The earliest foundations of the kamasutra are found in the Vedic era literature of Hinduism. Vatsyayana acknowledges this heritage in verse 1.1.9 of the text where he names Svetaketu Uddalaka as the "first human author of the kamasutra". Uddalaka is an early Upanishadic rishi (scholar-poet, sage), whose ideas are found in the Brihadaranyaka Upanishad such as in section 6.2, and the Chandogya Upanishad such as over the verses 5.3 through 5.10. These Hindu scriptures are variously dated between 900 BCE and 700 BCE, according to the Indologist and Sanskrit scholar Patrick Olivelle. Among with other ideas such as Atman (self, soul) and the ontological concept of Brahman, these early Upanishads discuss human life, activities and the nature of existence as a form of internalized worship, where sexuality and sex is mapped into a form of religious yajna ritual (sacrificial fire, Agni) and suffused in spiritual terms:
According to the Indologist De, a view with which Doniger agrees, this is one of the many evidences that the kamasutra began in the religious literature of the Vedic era, ideas that were ultimately refined and distilled into a sutra-genre text by Vatsyayana. According to Doniger, this paradigm of celebrating pleasures, enjoyment and sexuality as a dharmic act began in the "earthy, vibrant text known as the Rigveda" of the Hindus. The Kamasutra and celebration of sex, eroticism and pleasure is an integral part of the religious milieu in Hinduism and quite prevalent in its temples.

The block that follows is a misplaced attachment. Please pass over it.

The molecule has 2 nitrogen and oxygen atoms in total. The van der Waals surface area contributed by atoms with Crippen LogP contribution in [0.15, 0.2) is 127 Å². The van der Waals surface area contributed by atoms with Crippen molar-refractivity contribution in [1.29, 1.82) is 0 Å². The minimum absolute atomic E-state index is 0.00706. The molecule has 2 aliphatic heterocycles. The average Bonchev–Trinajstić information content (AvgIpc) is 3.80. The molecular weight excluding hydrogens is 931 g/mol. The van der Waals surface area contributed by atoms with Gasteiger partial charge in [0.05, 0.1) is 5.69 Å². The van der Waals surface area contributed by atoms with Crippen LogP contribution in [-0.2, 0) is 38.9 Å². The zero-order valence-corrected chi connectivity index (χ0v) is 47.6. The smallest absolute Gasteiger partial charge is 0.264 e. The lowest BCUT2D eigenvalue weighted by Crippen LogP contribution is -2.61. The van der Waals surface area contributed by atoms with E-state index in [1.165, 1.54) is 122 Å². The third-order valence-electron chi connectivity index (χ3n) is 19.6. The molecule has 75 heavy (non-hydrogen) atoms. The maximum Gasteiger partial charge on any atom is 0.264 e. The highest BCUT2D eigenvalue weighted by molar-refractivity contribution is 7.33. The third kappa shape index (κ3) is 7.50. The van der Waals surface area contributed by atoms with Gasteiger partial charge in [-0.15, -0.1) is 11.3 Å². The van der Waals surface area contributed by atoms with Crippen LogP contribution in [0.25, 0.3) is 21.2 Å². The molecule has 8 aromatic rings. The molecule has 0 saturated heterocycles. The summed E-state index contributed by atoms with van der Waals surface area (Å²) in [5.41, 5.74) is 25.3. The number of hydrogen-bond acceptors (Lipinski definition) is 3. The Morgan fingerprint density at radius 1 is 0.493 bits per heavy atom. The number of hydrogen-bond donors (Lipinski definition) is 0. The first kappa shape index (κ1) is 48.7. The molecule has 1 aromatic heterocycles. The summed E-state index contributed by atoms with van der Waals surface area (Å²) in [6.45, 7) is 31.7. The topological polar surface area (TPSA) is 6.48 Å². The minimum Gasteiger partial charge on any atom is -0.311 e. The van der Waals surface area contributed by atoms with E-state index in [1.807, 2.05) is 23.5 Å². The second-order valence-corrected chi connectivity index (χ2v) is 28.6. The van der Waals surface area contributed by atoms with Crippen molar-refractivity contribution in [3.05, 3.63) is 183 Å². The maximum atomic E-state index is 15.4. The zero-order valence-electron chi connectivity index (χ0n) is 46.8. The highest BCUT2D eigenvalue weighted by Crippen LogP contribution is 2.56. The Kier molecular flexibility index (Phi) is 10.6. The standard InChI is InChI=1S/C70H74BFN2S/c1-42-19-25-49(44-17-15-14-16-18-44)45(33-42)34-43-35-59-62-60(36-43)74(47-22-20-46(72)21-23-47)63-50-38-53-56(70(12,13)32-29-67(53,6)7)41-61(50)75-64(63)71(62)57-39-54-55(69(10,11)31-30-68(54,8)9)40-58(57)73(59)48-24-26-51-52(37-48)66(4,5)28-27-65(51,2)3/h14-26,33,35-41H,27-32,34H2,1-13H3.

Another example of the forms of intimacy discussed in the Kamasutra includes chumbanas (kissing). The text presents twenty-six forms of kisses, ranging from those appropriate for showing respect and affection, to those during foreplay and sex. Vatsyayana also mentions variations in kissing cultures in different parts of ancient India. The best kiss for an intimate partner, according to kamasutra, is one that is based on the awareness of the avastha (the emotional state of one's partner) when the two are not in a sexual union. During sex, the text recommends going with the flow and mirroring with abhiyoga and samprayoga.
Vatsyayana obviously did not write the Kamasutra himself. Love-making was alive and well in India long before him. But he did amalgamate many different texts into one corpus. Vatsyayana himself clearly states this in the very first chapter of the book: Salutation to Dharma, Artha and Kama. In the beginning, the Lord of Beings created men and women, and in the form of commandments in one hundred thousand chapters laid down rules for regulating their existence with regard to Dharma, Artha, and Kama. Some of these commandments, namely those which treated of Dharma, were separately written by Swayambhu Manu; those that related to Artha were compiled by Brihaspati; and those that referred to Kama were expounded by Nandikeshvara, the follower of Mahadeva, in one thousand chapters. Now these kamasutras, Aphorisms of Love, written by Nandikeshvara in one thousand chapters, were reproduced by Shvetaketu, the son of Uddalaka, in an abbreviated form in five hundred chapters, and this work was again similarly reproduced in an abridged form, in one hundred and fifty chapters, by Babhravya, an inhabitant of the Panchala, south of Indraprashta [Delhi]. These one hundred and fifty chapters were then put together under seven heads: 2b1af7f3a8